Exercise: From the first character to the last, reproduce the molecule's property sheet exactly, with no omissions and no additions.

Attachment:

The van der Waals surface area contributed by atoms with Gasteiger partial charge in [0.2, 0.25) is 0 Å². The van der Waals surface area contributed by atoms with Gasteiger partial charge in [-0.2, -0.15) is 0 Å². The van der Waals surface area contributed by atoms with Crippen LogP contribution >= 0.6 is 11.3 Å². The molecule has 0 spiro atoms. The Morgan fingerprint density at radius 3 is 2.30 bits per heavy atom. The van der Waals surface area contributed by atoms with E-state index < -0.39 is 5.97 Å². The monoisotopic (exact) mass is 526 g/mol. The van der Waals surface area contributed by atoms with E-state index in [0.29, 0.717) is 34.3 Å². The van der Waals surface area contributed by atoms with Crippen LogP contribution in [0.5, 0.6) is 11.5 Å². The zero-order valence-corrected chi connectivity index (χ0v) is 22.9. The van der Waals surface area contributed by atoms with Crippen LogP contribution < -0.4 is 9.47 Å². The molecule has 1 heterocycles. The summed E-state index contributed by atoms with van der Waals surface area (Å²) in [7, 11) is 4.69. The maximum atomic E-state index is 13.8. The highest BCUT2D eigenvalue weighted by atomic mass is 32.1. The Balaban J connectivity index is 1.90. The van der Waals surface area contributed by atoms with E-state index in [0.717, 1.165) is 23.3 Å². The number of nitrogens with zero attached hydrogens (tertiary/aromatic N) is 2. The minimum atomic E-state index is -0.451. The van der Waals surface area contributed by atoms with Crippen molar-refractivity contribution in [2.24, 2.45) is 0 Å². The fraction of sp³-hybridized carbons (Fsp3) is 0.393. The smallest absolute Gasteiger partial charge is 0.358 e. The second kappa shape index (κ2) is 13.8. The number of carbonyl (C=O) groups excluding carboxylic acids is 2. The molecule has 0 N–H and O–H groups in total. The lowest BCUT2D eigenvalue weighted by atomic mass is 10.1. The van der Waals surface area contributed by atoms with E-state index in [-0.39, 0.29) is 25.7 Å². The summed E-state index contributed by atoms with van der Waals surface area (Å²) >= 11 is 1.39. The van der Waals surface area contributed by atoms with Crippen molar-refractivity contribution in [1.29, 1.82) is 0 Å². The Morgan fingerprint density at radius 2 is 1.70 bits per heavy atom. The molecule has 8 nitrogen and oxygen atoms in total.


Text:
The van der Waals surface area contributed by atoms with Gasteiger partial charge in [0.2, 0.25) is 0 Å². The van der Waals surface area contributed by atoms with Gasteiger partial charge in [-0.2, -0.15) is 0 Å². The van der Waals surface area contributed by atoms with Crippen LogP contribution >= 0.6 is 11.3 Å². The molecule has 0 spiro atoms. The Morgan fingerprint density at radius 3 is 2.30 bits per heavy atom. The van der Waals surface area contributed by atoms with E-state index < -0.39 is 5.97 Å². The monoisotopic (exact) mass is 526 g/mol. The van der Waals surface area contributed by atoms with E-state index in [0.29, 0.717) is 34.3 Å². The van der Waals surface area contributed by atoms with Crippen LogP contribution in [0.5, 0.6) is 11.5 Å². The zero-order valence-corrected chi connectivity index (χ0v) is 22.9. The van der Waals surface area contributed by atoms with Crippen LogP contribution < -0.4 is 9.47 Å². The molecule has 1 heterocycles. The summed E-state index contributed by atoms with van der Waals surface area (Å²) in [7, 11) is 4.69. The maximum atomic E-state index is 13.8. The highest BCUT2D eigenvalue weighted by atomic mass is 32.1. The Balaban J connectivity index is 1.90. The van der Waals surface area contributed by atoms with E-state index in [0.717, 1.165) is 23.3 Å². The number of nitrogens with zero attached hydrogens (tertiary/aromatic N) is 2. The minimum atomic E-state index is -0.451. The van der Waals surface area contributed by atoms with Crippen molar-refractivity contribution in [2.24, 2.45) is 0 Å². The fraction of sp³-hybridized carbons (Fsp3) is 0.393. The smallest absolute Gasteiger partial charge is 0.358 e. The second kappa shape index (κ2) is 13.8. The number of carbonyl (C=O) groups excluding carboxylic acids is 2. The molecule has 0 N–H and O–H groups in total. The lowest BCUT2D eigenvalue weighted by atomic mass is 10.1. The van der Waals surface area contributed by atoms with E-state index in [-0.39, 0.29) is 25.7 Å². The summed E-state index contributed by atoms with van der Waals surface area (Å²) >= 11 is 1.39. The van der Waals surface area contributed by atoms with Crippen molar-refractivity contribution in [1.29, 1.82) is 0 Å². The Morgan fingerprint density at radius 2 is 1.70 bits per heavy atom. The molecule has 8 nitrogen and oxygen atoms in total.